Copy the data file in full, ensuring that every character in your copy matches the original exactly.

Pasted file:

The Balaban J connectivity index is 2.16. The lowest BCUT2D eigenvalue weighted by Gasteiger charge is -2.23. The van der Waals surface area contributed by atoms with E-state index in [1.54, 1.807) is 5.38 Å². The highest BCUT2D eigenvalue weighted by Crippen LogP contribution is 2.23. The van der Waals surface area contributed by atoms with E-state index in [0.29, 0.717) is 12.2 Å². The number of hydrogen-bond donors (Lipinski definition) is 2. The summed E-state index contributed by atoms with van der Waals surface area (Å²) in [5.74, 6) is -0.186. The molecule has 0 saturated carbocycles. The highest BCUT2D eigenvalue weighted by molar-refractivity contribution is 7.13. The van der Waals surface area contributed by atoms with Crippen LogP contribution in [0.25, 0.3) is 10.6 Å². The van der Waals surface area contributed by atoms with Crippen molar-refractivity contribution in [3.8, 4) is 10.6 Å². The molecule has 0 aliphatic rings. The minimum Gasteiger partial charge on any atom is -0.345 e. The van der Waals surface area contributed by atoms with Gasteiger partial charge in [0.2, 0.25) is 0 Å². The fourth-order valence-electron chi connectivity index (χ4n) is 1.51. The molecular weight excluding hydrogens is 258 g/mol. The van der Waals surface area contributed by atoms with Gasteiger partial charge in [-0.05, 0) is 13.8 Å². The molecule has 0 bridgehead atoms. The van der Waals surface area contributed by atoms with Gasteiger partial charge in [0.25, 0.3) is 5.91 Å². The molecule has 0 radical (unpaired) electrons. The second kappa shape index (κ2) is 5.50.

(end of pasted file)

The Balaban J connectivity index is 2.16. The lowest BCUT2D eigenvalue weighted by Gasteiger charge is -2.23. The van der Waals surface area contributed by atoms with E-state index in [1.54, 1.807) is 5.38 Å². The highest BCUT2D eigenvalue weighted by Crippen LogP contribution is 2.23. The van der Waals surface area contributed by atoms with E-state index in [0.29, 0.717) is 12.2 Å². The number of hydrogen-bond donors (Lipinski definition) is 2. The summed E-state index contributed by atoms with van der Waals surface area (Å²) in [5.74, 6) is -0.186. The molecule has 0 saturated carbocycles. The highest BCUT2D eigenvalue weighted by molar-refractivity contribution is 7.13. The van der Waals surface area contributed by atoms with Crippen LogP contribution in [0.25, 0.3) is 10.6 Å². The van der Waals surface area contributed by atoms with Crippen molar-refractivity contribution in [3.8, 4) is 10.6 Å². The molecule has 0 aliphatic rings. The minimum Gasteiger partial charge on any atom is -0.345 e. The van der Waals surface area contributed by atoms with Gasteiger partial charge in [0.2, 0.25) is 0 Å². The fourth-order valence-electron chi connectivity index (χ4n) is 1.51. The molecular weight excluding hydrogens is 258 g/mol. The van der Waals surface area contributed by atoms with Gasteiger partial charge in [-0.05, 0) is 13.8 Å². The molecule has 0 bridgehead atoms. The van der Waals surface area contributed by atoms with Gasteiger partial charge in [0.25, 0.3) is 5.91 Å². The molecule has 0 radical (unpaired) electrons. The second kappa shape index (κ2) is 5.50.